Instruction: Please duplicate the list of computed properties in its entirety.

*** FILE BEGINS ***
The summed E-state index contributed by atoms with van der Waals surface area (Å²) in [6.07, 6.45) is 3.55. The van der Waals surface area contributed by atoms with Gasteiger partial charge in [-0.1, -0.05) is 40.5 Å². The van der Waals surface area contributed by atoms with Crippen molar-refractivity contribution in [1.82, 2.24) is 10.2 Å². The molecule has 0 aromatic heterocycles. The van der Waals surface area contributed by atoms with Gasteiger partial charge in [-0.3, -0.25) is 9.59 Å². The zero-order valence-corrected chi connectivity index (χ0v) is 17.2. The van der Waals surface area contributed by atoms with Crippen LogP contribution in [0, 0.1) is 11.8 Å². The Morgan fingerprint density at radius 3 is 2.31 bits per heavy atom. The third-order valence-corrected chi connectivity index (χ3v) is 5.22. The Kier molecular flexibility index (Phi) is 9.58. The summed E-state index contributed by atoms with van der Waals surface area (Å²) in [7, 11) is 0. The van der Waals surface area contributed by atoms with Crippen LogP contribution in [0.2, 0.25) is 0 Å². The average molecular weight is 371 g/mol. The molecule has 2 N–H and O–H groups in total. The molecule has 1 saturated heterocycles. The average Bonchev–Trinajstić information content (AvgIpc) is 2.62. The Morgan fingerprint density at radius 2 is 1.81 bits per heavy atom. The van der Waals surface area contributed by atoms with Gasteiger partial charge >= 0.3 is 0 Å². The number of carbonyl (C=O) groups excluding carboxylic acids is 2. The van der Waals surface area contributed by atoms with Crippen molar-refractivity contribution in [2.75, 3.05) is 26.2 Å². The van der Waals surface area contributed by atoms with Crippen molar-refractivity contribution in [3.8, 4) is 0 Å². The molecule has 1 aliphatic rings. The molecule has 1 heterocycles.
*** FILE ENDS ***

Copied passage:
The summed E-state index contributed by atoms with van der Waals surface area (Å²) in [6.07, 6.45) is 3.55. The van der Waals surface area contributed by atoms with Gasteiger partial charge in [-0.1, -0.05) is 40.5 Å². The van der Waals surface area contributed by atoms with Crippen molar-refractivity contribution in [1.82, 2.24) is 10.2 Å². The molecule has 0 aromatic heterocycles. The van der Waals surface area contributed by atoms with Gasteiger partial charge in [-0.3, -0.25) is 9.59 Å². The zero-order valence-corrected chi connectivity index (χ0v) is 17.2. The van der Waals surface area contributed by atoms with Crippen LogP contribution in [0, 0.1) is 11.8 Å². The Morgan fingerprint density at radius 3 is 2.31 bits per heavy atom. The third-order valence-corrected chi connectivity index (χ3v) is 5.22. The Kier molecular flexibility index (Phi) is 9.58. The summed E-state index contributed by atoms with van der Waals surface area (Å²) in [7, 11) is 0. The van der Waals surface area contributed by atoms with Crippen LogP contribution in [0.2, 0.25) is 0 Å². The average molecular weight is 371 g/mol. The molecule has 2 N–H and O–H groups in total. The molecule has 1 saturated heterocycles. The average Bonchev–Trinajstić information content (AvgIpc) is 2.62. The Morgan fingerprint density at radius 2 is 1.81 bits per heavy atom. The van der Waals surface area contributed by atoms with Gasteiger partial charge >= 0.3 is 0 Å². The number of carbonyl (C=O) groups excluding carboxylic acids is 2. The van der Waals surface area contributed by atoms with Crippen molar-refractivity contribution in [2.75, 3.05) is 26.2 Å². The van der Waals surface area contributed by atoms with Crippen molar-refractivity contribution in [3.8, 4) is 0 Å². The molecule has 1 aliphatic rings. The molecule has 1 heterocycles.